Merchandise or Merchandize?

Bubbler   Tuesday, March 22, 2005, 18:17 GMT
I was filling out a job application today, and when I began to write the word mentioned in the subject heading, I caught myself. Now I know there's a UK/USA difference (I live in the latter; you can guess where if you understand the name reference) between "ise" and "ize" but are there any other Americans who spell it "merchandise" like I eventually did. I looked it up on, but it makes no reference as to whether either is used primarily in the US/UK.
Bubbler   Tuesday, March 22, 2005, 18:23 GMT
I forgot to add that I put them both into Microsoft Word, making sure I was using the U.S. language setting, and neither showed up as a spelling error. Does this mean both are equally acceptable in the U.S.?
Ed   Tuesday, March 22, 2005, 18:50 GMT
Use -ize. I live in the US and I've never seen -ise in those type of words. So just to be on the safe side, use it as most people do.
Elaine   Tuesday, March 22, 2005, 19:39 GMT
I have always spelled it "merchandise". "Merchandize" just looks wrong to me (and I thought it was until I looked in my dictionary, and there it was!).
Travis   Tuesday, March 22, 2005, 19:45 GMT
Ed, well, depends in this case, as it at least here in the US doesn't end in /aIz/, if one is referring to the thing "merchandise", as -"ize" would imply, but rather /aIs/ which implies that if there's one of the two to use, it'd be -"ise". However, if one is to use this as a verb of some sort, then it'd probably be "merchandize" most likely, which would end in /aIz/ rather than /aIs/. But I've never, ever seen the thing spelled "merchandize" myself.
Deborah   Tuesday, March 22, 2005, 20:16 GMT
I've never seen "merchandize."
Will   Tuesday, March 22, 2005, 20:33 GMT
Use "merchandise" for the noun. As a verb it's hardly ever used and even rarer for it to contain a "z".
Deborah   Tuesday, March 22, 2005, 20:37 GMT
I do see the word "merchandising," however.
Will   Tuesday, March 22, 2005, 20:44 GMT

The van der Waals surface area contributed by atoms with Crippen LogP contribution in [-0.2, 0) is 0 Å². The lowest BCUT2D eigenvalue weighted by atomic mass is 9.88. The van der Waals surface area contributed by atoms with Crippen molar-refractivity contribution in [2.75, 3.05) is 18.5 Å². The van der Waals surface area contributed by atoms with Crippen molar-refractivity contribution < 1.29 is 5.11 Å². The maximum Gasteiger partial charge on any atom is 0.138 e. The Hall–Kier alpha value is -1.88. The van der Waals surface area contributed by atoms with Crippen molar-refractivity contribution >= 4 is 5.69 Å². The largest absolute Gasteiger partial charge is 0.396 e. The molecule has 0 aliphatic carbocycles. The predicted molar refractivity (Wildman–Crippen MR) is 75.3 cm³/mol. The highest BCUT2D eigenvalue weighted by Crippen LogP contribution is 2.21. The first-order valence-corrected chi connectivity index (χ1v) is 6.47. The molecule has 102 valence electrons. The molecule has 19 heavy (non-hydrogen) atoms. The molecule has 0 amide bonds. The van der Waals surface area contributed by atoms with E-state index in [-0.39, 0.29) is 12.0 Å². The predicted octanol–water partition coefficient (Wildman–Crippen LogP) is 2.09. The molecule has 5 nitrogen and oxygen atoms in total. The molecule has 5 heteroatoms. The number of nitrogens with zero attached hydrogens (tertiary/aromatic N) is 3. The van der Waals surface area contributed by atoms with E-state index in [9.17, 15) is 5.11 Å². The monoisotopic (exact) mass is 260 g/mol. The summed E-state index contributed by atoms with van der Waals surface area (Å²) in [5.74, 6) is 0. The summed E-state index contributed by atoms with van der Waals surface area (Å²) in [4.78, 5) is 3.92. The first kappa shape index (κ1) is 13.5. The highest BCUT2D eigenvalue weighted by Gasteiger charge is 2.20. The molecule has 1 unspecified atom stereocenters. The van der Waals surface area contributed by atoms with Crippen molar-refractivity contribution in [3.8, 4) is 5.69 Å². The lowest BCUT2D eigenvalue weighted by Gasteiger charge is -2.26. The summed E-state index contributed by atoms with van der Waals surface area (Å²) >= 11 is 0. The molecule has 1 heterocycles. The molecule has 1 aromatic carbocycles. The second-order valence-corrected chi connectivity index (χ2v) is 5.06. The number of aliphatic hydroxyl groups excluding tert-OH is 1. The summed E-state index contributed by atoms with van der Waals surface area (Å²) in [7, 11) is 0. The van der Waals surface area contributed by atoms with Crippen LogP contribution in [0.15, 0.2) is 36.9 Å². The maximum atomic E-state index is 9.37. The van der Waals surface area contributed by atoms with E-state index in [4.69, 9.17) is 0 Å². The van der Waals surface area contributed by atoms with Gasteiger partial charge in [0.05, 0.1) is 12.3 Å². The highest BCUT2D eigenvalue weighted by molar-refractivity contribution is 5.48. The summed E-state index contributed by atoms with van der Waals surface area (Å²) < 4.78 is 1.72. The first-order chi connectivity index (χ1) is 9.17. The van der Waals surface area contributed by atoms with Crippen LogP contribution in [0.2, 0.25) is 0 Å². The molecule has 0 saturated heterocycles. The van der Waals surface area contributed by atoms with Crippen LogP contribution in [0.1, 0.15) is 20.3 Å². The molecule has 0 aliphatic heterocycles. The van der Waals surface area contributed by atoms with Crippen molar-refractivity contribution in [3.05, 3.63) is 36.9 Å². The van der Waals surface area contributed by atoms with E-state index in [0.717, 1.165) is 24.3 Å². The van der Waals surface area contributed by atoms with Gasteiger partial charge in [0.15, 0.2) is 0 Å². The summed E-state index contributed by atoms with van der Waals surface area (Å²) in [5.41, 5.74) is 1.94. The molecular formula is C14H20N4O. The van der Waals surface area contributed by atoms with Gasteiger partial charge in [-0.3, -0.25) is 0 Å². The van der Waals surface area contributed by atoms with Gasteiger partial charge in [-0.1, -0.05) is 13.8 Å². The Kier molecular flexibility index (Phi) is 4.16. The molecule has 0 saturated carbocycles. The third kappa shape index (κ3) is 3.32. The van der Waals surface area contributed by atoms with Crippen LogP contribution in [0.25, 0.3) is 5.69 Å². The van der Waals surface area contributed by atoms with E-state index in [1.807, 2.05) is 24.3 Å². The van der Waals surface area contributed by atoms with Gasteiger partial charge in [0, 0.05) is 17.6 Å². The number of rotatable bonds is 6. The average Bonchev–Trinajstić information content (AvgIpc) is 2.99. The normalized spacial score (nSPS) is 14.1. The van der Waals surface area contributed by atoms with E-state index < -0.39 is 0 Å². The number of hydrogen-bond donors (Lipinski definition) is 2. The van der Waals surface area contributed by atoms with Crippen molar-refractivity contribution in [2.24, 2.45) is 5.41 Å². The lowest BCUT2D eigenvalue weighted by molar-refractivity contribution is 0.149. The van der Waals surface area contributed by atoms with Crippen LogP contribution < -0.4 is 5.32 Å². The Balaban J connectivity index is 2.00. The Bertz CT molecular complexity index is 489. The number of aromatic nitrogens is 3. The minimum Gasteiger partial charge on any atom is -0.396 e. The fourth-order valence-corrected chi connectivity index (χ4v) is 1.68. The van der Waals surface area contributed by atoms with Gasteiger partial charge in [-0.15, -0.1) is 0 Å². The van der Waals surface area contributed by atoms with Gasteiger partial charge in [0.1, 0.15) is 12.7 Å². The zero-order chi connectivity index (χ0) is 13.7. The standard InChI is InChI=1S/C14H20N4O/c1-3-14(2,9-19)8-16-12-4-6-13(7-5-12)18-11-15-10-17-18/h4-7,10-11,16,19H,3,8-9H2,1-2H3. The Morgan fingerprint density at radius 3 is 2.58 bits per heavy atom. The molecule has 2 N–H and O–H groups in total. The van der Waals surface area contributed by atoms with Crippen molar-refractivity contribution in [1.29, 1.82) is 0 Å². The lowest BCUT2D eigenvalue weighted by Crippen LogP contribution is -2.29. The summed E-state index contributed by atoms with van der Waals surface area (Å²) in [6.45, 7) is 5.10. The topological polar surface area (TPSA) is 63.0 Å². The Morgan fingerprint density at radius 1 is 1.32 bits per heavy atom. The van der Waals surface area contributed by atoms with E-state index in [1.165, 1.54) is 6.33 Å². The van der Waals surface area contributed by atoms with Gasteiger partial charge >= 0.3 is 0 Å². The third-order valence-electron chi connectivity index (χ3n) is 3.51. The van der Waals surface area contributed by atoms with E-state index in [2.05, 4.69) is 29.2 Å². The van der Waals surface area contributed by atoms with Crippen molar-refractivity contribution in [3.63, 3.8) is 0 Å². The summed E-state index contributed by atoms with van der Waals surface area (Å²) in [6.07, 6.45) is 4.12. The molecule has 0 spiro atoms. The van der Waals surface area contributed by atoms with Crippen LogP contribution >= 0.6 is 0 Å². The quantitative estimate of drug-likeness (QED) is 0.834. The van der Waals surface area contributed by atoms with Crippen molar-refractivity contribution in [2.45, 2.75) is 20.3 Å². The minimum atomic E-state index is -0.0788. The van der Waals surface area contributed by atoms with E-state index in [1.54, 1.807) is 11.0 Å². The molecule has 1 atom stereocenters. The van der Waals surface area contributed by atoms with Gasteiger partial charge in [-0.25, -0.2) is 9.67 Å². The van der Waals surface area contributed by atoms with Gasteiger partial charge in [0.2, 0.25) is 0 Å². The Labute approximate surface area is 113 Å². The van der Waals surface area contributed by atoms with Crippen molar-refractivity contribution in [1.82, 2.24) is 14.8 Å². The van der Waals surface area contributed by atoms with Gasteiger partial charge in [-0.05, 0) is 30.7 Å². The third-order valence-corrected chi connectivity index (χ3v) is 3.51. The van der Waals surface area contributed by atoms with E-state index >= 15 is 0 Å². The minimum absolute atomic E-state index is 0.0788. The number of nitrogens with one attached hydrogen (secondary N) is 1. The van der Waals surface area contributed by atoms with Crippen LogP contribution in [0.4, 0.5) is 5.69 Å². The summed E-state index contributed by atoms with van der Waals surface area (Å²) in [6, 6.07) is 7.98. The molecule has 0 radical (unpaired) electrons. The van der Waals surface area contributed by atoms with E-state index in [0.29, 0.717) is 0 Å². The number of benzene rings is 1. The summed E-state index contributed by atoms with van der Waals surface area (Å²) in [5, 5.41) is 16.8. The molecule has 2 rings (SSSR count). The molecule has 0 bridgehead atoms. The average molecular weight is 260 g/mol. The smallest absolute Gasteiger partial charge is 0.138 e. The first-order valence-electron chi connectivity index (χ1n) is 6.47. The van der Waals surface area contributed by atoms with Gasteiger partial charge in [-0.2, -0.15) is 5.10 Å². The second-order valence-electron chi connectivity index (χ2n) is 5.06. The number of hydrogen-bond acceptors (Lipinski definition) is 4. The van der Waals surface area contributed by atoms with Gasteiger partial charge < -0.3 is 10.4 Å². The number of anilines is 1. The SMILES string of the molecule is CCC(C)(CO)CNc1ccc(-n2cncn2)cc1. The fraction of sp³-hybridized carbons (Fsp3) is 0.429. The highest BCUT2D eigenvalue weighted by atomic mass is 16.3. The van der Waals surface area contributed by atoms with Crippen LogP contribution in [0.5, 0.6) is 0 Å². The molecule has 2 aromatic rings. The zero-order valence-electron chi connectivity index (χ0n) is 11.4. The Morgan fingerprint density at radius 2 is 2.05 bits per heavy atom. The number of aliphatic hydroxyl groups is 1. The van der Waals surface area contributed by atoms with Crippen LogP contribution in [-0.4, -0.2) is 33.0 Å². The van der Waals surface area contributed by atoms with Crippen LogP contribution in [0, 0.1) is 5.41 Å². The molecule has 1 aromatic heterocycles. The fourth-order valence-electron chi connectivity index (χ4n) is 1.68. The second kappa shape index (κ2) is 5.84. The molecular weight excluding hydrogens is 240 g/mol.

Merchandising is also used as a noun, normally, but with a different connotation to merchandise.
Gabe   Tuesday, March 22, 2005, 23:54 GMT
I've never seen it "merchandize," either.

...and it's called a "drinking fountain," my friend. ;-)
Bubbler   Tuesday, March 22, 2005, 23:59 GMT
=) Rubbish, "drinking fountain" is so dull, though it is amusing to watch the momentary panic on a person's face when I ask, "Where are your bubblers?"
Jim   Wednesday, March 23, 2005, 01:51 GMT
"Drinking fountain" is a mouthful and sounds quite odd to my ears. "Bubbler" is much better but I never knew that this was used anywhere in the USA nor the word "rubbish".

Yeah, if it's a noun then it cannot be "merchandize" but "merchandising" is a different story. The latter is a gerund. Gerunds are formed from the verb so if you spellthe verb with a "-ize" it would only be consistant to spell the gerund with an "-izing".
Bubbler   Wednesday, March 23, 2005, 02:58 GMT
"Bubbler" is used primarily, if not exclusively, in southeastern Wisconsin, but it might even pervade out into the state as a whole. Use it anywhere else in the country and they look at you cross-eyed. On the other hand, “rubbish” is used comically precisely because it isn’t common.
american nic   Wednesday, March 23, 2005, 03:03 GMT
'Bubbler' is used in and around both Boston and Milwaukee, yet no where else...obviously because 'drinking fountain' is correct. : )

To me, 'merchandise' can be either noun or verb, while 'merchandize' can only be a verb. And only in the US.
Travis   Wednesday, March 23, 2005, 03:07 GMT
I was almost going to ask if you were from Wisconsin, Bubbler, precisely due to your usage of that word in the first place.